Yet although the strategy for price stability is clear, another concern has reared its head recently.
"What's disturbing now are so-called environmental NGOs taking matters to the extreme," continued Yusof. "They have very extreme views and misrepresent the image of palm oil in a negative way."
The main worry came from Friends of the Earth, a UK-based group, which released a report called "Greasy Palms" in September 2005. Although the main thrust of the criticism was directed at the Indonesian palm oil sector, Malaysia was daubed as well, provoking responses from MPOPC, the Malaysian Palm Oil Board (MPOB) and the Malaysia Palm Oil Association (MPOA).
In a series of open letters and press releases, these organisations have sought to address the accusations which they claim do not reflect the situation in Malaysia.
Among the various claims made in the report is one that large areas of rainforest, the habitat for a wealth of diverse species, are being destroyed to make room for oil palm plantations.
The Malaysian palm oil community has been quick to reject this claim, saying that the bulk of land converted to oil palm cultivation actually came as a result of replanting from other tree crops such as rubber, cocoa and coconut.
In line with conservation and sustainable development goals, clearing of primary forest is strictly prohibited unless logged over. Meanwhile, the growth rate of land devoted to palm oil cultivation has actually shrunk.
Among a number of other allegations, Malaysian palm oil firms are accused of clearing land for logging profits as well as "burning-off" - using fires to clear vegetation from land before planting - which contributes to air pollution.
The European press then picked up the report, and articles have followed from leading columnists expressing concern about palm oil production in Malaysia.
Yet, "The palm oil industry here is well organised and well managed and there is no way we are not practicing sustainable environmental management," said Yusof.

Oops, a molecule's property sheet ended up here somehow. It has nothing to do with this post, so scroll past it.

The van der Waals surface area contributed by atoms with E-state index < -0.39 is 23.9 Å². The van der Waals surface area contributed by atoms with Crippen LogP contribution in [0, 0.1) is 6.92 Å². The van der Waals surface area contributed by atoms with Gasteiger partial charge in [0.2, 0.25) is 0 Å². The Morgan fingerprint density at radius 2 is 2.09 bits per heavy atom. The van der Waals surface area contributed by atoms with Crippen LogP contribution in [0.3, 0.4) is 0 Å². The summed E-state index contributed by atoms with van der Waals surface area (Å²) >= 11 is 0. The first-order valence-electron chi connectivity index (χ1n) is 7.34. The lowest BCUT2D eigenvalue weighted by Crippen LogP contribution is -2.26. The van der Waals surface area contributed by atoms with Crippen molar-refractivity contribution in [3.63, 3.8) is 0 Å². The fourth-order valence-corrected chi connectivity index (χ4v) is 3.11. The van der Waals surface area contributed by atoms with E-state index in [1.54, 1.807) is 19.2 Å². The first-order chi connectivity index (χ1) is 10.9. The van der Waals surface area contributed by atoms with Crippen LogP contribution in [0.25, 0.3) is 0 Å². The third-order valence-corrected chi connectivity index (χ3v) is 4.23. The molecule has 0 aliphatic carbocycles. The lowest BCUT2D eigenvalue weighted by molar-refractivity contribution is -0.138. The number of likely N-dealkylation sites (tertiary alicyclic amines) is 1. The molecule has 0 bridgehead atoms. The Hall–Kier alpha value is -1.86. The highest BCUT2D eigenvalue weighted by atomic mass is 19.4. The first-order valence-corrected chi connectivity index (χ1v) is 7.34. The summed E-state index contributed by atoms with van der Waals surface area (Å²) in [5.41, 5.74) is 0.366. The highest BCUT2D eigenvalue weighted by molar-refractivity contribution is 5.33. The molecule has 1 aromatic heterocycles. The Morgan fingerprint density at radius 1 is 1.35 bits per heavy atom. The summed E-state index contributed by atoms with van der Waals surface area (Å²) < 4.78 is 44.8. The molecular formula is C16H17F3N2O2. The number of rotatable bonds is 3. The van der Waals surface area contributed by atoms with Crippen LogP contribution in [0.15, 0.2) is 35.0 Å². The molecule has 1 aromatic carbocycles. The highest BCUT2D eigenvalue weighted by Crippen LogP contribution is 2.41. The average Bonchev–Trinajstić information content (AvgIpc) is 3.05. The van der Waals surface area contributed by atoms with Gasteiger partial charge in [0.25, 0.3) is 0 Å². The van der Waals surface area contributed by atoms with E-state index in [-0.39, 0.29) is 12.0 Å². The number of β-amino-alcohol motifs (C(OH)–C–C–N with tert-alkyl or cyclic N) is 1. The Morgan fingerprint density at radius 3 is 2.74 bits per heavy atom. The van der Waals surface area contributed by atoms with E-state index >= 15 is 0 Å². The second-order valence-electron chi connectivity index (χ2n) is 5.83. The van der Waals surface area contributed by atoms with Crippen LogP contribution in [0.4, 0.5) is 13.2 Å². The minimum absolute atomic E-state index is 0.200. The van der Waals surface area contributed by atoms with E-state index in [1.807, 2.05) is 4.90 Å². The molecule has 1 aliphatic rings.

The outlook from the Malaysian end of the argument is that they have been unfairly lumped in with other palm oil producing countries which do not practice or enforce the same sustainable techniques and ignore international environment agreements to which Malaysia is a signatory - such as the Convention on Biological Diversity (CBD) and the International Tropical Timber Agreement.
"This perception has to be corrected and it will take a lot of efforts to explain our position and give the true picture," continued Yusof. "Otherwise, these people are just like any other economic saboteurs who stop a developing country coming up with good products and decent earning capabilities. I hope their intention is not to damage our economy and make us to come back with a begging bowl... They should be more guarded with their comments."
The MPOPC response to this attack on palm oil's environmental impact is the first step in a campaign to brand palm oil internationally. The nutritional benefits of the oil are also set to be promoted more, while its impact on health relative to other competing oils, such as soya oil, will hopefully mean that producers don't just have to rely on bio-diesel to keep up demand.